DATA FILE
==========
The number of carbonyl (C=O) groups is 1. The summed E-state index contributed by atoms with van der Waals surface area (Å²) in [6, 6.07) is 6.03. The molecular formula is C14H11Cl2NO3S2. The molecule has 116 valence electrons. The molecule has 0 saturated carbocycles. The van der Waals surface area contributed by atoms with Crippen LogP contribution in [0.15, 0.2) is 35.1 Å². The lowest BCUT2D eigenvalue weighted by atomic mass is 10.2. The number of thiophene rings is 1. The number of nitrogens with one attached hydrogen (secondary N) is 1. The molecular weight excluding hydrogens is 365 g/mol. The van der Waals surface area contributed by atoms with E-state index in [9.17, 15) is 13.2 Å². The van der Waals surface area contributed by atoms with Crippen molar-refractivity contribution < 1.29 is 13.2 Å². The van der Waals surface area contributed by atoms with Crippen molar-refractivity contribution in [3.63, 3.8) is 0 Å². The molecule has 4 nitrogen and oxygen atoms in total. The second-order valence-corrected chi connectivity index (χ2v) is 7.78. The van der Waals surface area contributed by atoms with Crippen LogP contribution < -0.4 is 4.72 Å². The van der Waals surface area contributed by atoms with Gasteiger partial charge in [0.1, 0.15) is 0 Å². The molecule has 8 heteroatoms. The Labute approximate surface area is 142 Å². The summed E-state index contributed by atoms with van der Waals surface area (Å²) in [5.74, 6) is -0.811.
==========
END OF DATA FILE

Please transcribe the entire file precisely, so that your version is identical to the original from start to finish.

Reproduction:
The number of carbonyl (C=O) groups is 1. The summed E-state index contributed by atoms with van der Waals surface area (Å²) in [6, 6.07) is 6.03. The molecular formula is C14H11Cl2NO3S2. The molecule has 116 valence electrons. The molecule has 0 saturated carbocycles. The van der Waals surface area contributed by atoms with Crippen LogP contribution in [0.15, 0.2) is 35.1 Å². The lowest BCUT2D eigenvalue weighted by atomic mass is 10.2. The number of thiophene rings is 1. The number of nitrogens with one attached hydrogen (secondary N) is 1. The molecular weight excluding hydrogens is 365 g/mol. The van der Waals surface area contributed by atoms with E-state index in [9.17, 15) is 13.2 Å². The van der Waals surface area contributed by atoms with Crippen molar-refractivity contribution < 1.29 is 13.2 Å². The van der Waals surface area contributed by atoms with Crippen molar-refractivity contribution in [3.63, 3.8) is 0 Å². The molecule has 4 nitrogen and oxygen atoms in total. The second-order valence-corrected chi connectivity index (χ2v) is 7.78. The van der Waals surface area contributed by atoms with Crippen LogP contribution < -0.4 is 4.72 Å². The van der Waals surface area contributed by atoms with Gasteiger partial charge in [0.1, 0.15) is 0 Å². The molecule has 8 heteroatoms. The Labute approximate surface area is 142 Å². The summed E-state index contributed by atoms with van der Waals surface area (Å²) in [5.74, 6) is -0.811.